Rum Drinks: 50 Caribbean Cocktails, From Cuba Libre to Rum Daisy

Rum Drinks: 50 Caribbean Cocktails, From Cuba Libre to Rum Daisy

Jessica B. Harris

Language: English

Pages: 168

ISBN: 0811866998

Format: PDF / Kindle (mobi) / ePub

With recipes for 40 of the Caribbean's classic and contemporary cocktails and 15 traditional snacks to accompany them, Rum Drinks provides a tropical taste vacation. More than a cocktail book, Rum Drinks is your ultimate rum resource, including salty talesfrom a history of the sugar trade to the sparkly heydey of the Cuba Librean island-by-island listing of Caribbean rums, and a guide to great rum bars all over the world.

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arrived in this hemisphere before the Europeans. For centuries, the coconut palm was virtually the staff of life for the peoples of the Caribbean. In the summer in many Caribbean neighborhoods, jelly coconuts (the green fruit whose meat is still a jellylike mass) are hawked on the streets by vendors who open them and then pour the coconut water into plastic containers. And of course there are always the hairy brown coconuts that peer out at us from greengrocers’ bins with whimsical faces made

consisted of drives through old neighborhoods in Havana, walking around the plazas, and visiting Hemingway’s home, la Finca Vigia. Located about twelve miles outside of Havana, the home was kept as a shrine to Papa Hemingway and we stood outside of the windows on the steps provided and peeked in voyeurlike at the house. We peered at the spines of books looking for hints of sources, mentally catalogued the liquors on the bar, and smiled conspiratorially at the notations of weight and blood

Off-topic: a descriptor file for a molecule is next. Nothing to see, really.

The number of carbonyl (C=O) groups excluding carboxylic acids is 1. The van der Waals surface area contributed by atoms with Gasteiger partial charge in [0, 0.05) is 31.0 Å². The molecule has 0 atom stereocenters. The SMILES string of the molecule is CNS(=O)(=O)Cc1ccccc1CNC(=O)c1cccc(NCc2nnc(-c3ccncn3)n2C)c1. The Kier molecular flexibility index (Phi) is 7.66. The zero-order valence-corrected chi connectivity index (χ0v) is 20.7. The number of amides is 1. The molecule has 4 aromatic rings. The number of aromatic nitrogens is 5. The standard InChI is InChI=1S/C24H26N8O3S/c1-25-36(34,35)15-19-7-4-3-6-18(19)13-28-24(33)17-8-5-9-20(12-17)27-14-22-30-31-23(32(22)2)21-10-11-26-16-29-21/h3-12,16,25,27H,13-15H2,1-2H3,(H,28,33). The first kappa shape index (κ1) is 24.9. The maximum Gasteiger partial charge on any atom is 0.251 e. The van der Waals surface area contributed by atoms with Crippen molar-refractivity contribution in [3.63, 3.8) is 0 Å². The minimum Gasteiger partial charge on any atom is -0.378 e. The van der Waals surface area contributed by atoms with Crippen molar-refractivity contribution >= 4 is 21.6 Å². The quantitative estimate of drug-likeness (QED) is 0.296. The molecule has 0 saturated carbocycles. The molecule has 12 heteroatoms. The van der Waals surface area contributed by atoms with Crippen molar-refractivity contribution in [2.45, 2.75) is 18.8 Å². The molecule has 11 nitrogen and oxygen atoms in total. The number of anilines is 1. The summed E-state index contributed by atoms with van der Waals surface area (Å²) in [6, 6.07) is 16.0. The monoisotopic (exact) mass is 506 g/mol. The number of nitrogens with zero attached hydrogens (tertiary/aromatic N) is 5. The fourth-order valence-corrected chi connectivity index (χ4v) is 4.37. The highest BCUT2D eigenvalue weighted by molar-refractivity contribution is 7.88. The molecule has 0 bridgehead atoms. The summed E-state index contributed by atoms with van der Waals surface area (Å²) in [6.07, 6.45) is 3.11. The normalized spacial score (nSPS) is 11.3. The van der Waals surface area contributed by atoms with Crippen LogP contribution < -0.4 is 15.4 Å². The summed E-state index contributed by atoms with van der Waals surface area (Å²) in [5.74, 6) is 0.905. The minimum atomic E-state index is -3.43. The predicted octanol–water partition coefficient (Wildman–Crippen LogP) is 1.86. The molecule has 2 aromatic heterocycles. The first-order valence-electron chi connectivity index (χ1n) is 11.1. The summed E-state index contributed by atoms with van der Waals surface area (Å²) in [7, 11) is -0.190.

Dominican Republic In the 1980s, if it was Saturday night in Santo Domingo, it was time to be on the Malecón—the local name for the Avenida George Washington that parallels the sea. During the day it was home to some of the city’s fanciest hotels and boutiques; when the sun went down, it was transformed into the world’s longest open-air merengue party every weekend. It was intoxicating. Cars parked along the strip with their windows rolled down and their music turned up—“celebrating the feast

your friends. There are rum-tasting parties, calypso contests, and merengue dancing fetes in your future. Here are some ideas to start the parties happening. Fête Française This party celebrates the French side of the Caribbean and is inspired by the festivities that accompany the Fête des Cuisinières (The Feast of the Women Cooks) that is held annually on Guadeloupe around August 10, the feast day of their patron, St. Lawrence. The humor of the women is attested to by their choice of

Elie, Michèle and Ulrick Jean-Pierre, culinary Legend Leah Chase and her entire family, and New/News: Rick Ellis, Thom Jayne, Deb and Jerry Shriver. Thanks also are due to Danille Taylor, Jerry Ward, and Reverend Gail Bowman, teetotaling permanent driver designate, and to Miss Rhonda, taxi driver extraordinaire. Thanks can never be enough for the Lucullus Krewe: Patrick Dunne, Roberta, Rebecca, Michèle, Warren, and Clovis, who continue to indulge my madness, and Kerry Moody who is simply the

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